bell or other device designed to protect the traveling public at any crossing or has placed at such crossing a flagman, any person or persons approaching any such crossing so protected as aforesaid, shall, during such hours as posted notice at such crossing shall specify, be entitled to assume that such safety gate or other warning appliances are in good and proper order, and will be duly and properly operated unless a written notice bearing the inscription "out of order" be posted in a conspicuous place at such crossing, or that the said flagman will guard said crossing with sufficient care whereby such traveler or travelers will be warned of any danger in passing over said crossing, and in any action, brought for injuries to person or property, or for death caused at any crossing protected as aforesaid, no plaintiff shall be barred of the action because of his failure of the person injured or killed to stop, look and listen before passing over said crossing." Pamph. L. 1909, p. 137.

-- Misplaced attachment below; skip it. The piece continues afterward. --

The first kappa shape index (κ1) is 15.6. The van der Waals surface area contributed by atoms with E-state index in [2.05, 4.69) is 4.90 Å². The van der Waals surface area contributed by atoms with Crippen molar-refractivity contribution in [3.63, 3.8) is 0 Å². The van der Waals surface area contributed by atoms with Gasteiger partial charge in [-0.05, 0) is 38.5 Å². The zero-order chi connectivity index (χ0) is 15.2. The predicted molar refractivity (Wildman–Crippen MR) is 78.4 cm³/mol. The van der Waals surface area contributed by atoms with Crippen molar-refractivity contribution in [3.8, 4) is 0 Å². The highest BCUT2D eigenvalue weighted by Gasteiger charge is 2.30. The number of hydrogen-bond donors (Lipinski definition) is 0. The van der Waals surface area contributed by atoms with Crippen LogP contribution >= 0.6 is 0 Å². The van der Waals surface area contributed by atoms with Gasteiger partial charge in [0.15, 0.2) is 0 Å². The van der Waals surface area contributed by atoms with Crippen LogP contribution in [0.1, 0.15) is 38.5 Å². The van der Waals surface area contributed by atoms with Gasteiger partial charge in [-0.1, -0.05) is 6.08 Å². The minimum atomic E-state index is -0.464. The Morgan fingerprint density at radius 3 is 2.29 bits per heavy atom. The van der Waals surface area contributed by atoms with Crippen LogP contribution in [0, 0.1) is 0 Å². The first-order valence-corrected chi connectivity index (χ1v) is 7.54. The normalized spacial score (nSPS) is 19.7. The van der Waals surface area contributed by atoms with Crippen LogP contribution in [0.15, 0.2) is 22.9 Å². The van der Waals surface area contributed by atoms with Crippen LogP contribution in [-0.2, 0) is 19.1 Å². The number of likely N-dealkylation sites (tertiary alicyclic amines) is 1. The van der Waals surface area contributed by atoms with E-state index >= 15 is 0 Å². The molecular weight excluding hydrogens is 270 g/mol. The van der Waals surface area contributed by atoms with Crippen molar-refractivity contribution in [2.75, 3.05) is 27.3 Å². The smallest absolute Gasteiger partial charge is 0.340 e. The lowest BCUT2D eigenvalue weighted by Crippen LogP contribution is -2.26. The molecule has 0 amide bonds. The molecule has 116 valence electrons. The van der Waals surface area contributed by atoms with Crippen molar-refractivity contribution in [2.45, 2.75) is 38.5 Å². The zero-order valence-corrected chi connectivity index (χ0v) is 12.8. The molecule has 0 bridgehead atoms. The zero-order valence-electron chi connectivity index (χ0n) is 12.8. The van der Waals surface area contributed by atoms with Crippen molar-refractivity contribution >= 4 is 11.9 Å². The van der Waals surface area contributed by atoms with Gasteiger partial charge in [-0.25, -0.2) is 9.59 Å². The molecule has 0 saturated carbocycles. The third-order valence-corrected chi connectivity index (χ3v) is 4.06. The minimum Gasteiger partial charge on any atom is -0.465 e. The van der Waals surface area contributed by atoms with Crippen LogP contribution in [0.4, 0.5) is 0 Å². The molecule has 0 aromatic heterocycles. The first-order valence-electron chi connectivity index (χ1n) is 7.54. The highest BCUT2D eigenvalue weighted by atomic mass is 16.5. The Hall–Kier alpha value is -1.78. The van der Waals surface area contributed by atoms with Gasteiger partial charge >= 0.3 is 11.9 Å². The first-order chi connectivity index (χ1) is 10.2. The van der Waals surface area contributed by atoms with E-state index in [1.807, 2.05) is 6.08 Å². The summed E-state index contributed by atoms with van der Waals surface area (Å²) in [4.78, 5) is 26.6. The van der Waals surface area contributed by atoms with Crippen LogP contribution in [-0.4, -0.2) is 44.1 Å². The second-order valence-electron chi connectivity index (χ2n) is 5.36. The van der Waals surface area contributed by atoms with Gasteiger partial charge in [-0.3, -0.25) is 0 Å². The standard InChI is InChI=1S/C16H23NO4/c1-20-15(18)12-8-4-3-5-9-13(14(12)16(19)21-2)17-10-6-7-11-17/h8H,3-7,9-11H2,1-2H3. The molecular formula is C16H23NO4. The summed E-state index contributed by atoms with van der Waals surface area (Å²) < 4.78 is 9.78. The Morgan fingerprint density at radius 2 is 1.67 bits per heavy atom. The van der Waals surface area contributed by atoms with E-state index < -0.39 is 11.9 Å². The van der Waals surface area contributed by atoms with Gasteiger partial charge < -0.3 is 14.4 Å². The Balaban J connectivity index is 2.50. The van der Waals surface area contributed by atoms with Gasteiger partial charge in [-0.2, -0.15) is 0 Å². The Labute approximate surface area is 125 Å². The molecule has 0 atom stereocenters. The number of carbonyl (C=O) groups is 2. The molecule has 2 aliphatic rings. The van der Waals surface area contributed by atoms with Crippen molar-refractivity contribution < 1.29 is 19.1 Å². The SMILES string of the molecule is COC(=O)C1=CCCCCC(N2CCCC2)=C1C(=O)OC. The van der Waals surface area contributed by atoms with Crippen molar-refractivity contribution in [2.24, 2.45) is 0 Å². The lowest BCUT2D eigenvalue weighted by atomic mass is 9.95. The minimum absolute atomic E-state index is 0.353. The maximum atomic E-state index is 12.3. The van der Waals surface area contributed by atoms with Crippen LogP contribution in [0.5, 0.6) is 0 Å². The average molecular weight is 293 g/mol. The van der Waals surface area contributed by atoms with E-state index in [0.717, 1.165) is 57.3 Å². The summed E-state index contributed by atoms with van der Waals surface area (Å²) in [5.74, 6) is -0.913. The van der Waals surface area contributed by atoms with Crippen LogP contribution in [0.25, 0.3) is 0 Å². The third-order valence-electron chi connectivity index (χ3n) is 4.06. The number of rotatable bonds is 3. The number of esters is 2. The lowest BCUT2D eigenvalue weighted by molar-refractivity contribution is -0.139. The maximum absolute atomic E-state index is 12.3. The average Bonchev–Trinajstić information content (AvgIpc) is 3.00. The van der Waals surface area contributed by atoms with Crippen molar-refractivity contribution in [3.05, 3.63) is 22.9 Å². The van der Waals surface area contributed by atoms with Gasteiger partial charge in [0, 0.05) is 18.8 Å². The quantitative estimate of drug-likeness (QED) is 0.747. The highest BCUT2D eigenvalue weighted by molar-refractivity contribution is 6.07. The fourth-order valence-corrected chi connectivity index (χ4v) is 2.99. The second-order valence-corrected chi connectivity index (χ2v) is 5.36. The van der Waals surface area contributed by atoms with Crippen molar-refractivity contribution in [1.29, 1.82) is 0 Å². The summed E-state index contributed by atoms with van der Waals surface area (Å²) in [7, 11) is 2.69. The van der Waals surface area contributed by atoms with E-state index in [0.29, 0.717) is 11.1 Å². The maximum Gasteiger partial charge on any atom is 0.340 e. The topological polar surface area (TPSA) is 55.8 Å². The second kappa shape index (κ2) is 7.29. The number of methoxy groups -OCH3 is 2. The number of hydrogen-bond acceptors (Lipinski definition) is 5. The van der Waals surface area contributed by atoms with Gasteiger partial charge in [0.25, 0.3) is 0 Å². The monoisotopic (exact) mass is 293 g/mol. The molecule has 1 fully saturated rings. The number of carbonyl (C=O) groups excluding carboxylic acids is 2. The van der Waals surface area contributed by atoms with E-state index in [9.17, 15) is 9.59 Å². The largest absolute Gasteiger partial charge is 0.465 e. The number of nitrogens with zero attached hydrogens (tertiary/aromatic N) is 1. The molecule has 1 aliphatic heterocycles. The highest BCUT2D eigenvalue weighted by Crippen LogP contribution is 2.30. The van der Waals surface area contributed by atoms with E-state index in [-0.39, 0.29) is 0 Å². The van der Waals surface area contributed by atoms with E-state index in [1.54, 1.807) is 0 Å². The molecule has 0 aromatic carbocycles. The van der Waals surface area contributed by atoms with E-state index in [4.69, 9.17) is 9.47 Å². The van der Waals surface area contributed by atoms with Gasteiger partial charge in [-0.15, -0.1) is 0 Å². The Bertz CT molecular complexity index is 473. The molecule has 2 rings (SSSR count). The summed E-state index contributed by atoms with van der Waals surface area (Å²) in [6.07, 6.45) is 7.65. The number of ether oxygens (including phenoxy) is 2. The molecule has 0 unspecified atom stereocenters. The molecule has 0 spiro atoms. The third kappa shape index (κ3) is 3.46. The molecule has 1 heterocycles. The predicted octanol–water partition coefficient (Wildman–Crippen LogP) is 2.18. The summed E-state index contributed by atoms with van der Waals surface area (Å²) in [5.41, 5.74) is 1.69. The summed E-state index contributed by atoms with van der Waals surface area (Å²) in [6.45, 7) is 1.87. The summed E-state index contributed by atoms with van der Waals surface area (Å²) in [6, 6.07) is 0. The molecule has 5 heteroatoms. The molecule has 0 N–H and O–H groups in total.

Now the appellant contends that the failure of the trial court to honor its requests to charge Nos. 1, 9, 10, 11 and 12 constitutes reversible error. These requests possess the same general trend and that is to read into the section of the Railroad act, above quoted, a meaning that is not in the language of the statute and that a careful analysis of it will not support. They are to the effect that under these circumstances there was a duty upon the traveler, approaching a guarded crossing, to look and listen for approaching trains. This contention has been disposed of and adversely to the appellant, in the case of Fernetti v. West Jersey and Seashore Railroad Co., 87 N.J.L. 269, and Snuffin v. McAdoo, Director-General, 93 Id. 231. Under these cases the rule is clear that under such circumstances, as are here disclosed, the plaintiff and the plaintiff's intestate were absolved from stopping, looking and listening before passing over such railroad crossing. Brown v. Erie Railroad, 91 A. 1023.

These several requests to charge, therefore, were properly refused.

In the appellant's second point, it is urged as ground for reversal, that the plaintiff's intestate and Mendell Tischler,

[110 NJL Page 477]